In the classes I teach for the Outreach International Chapter of RWA  and in the Yellow Highlighter Classes I teach, I mark a lot of passages where the point of view is not well anchored. Anchoring the point of view is one of the most important aspects of mastering point of view. This is because when the point of view is not well anchored the reader doesn’t know through which character they are experiencing the scene.

Like a ship at sea without an anchor, the non-anchored scene pitches and twists. This makes it difficult for the reader to tell who is experiencing the scene. In the case of mid-scene viewpoint shifts where the point of view shift is not well anchored to the new point of view character, the reader has a hard time shifting gears and following the new point of view character.

This makes it important to make it clear who is experiencing the scene consistently throughout the story…something I call anchoring in the workshops I teach.

The main way to anchor the point of view is by naming the viewpoint character and having him or her experience something.

Books are filled with experiences, but here are some examples of non-anchored and anchored point of view experiences:

Examples of non-anchored point of view:

The red truck wound its way slowly up the drive.

The smell of manure was heavy and acrid on the breeze.

Church bells chimed the morning worship hour.

 

Examples of anchored point of view:

Ted watched the red truck wind its way slowly up the drive.

The heavy acrid smell of manure burned Jill’s nose.

The chime of the church bells alerted Joe to the morning worship hour.

 

Notice that in the examples of the anchored point of view it is clear who is experiencing each thing. Ted watches, the smell burns Jill’s nose, and the church bells alert Joe.

Notice that in the non-anchored examples that no one is experiencing these things. The truck wound its way, but it is not clear who is seeing it. The smell of manure was heavy and acrid, but it’s not clear who smells it. The church bells alarm but it is not clear who is hearing them.

These are perhaps extreme examples because we don’t need to anchor the point of view of every sentence. If we did, our writing would get quite clunky and wouldn’t be much fun to read. But we do need to anchor often enough that the reader understands who is describing the red truck, the acrid smell of manure, and the sound of the church bells.

We always, always, always anchor the point of view at the opening of a chapter, after any scene break and after any point of view shift. These are primary places where your reader comes onto the scene not knowing whose experience of the scene they are being treated to. Once you’ve anchored the viewpoint in these key places you will occasionally anchor an experience to a viewpoint character. For the most part this kind of anchoring seems to be less problematic than the anchoring which is missing at the start of a chapter, a scene or after a viewpoint shift.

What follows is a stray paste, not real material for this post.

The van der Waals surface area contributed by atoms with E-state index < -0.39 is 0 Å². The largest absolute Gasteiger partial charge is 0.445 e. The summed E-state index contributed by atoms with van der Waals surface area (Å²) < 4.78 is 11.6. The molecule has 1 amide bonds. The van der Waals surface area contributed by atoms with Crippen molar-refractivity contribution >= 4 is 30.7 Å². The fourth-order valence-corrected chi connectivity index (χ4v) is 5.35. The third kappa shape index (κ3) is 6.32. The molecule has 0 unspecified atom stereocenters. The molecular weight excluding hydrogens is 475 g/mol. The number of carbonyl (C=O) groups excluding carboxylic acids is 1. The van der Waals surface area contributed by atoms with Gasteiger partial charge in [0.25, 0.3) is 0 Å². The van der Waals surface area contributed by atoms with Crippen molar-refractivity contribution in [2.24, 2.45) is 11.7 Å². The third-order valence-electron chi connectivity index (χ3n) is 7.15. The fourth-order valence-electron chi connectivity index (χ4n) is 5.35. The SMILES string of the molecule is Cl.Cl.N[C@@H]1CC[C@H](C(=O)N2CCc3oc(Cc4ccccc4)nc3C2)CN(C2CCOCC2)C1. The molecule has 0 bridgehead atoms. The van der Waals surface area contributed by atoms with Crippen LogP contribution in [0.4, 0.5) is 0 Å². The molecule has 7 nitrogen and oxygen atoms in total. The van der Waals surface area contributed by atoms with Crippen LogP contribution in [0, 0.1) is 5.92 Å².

Because it is important for the reader to know whose experience of the scene they are getting, always start each chapter, scene change, or viewpoint shift with a point of view anchor.

For the clearest anchors begin with the viewpoint character’s name and have him or her experience something no other character could experience. This will usually be a thought or a feeling but could be a physical sensation, a sound,  a smell or a taste or even a sight. When anchoring point of view is one of the places that it is okay to say that a character saw something, smelled something, heard something or tasted something. Generally, in other instances it’s considered repetitive to say Joe saw the truck. If we’re in Joe’s point of view and Joe experiences something visual then it’s clear that he saw it, so stating that he saw it is repetitive. When we anchor point of view we  are telling the reader whose point of view we’re in, because they don’t know, so stating that Joe saw the truck is not repetitive. That said, you can add interest to your anchors by spicing up the anchors. For example, rather than Jill smelled the acrid smell of manure–the acrid smell of manure burned Jill’s nose. Both versions get us to the same place as far as anchoring the viewpoint…but the smell of manure burning Jill’s nose is a bit more active and a bit more dressed up. It provides more of an experience for the reader.

Beginning your chapters, scenes, and point of view shifts with a strong anchor will help your readers follow your characters smoothly through your story. This also lays the groundwork for getting into deeper point of view, which is a topic that I cover in greater detail in my workshops on deep point of view.

You can find my topic based workshops at Outreach International Chapter Of RWA.

You can find out more about my markup based, hands on Yellow Highlighter Classes on my Yellow Highlighter Class page here on this website.


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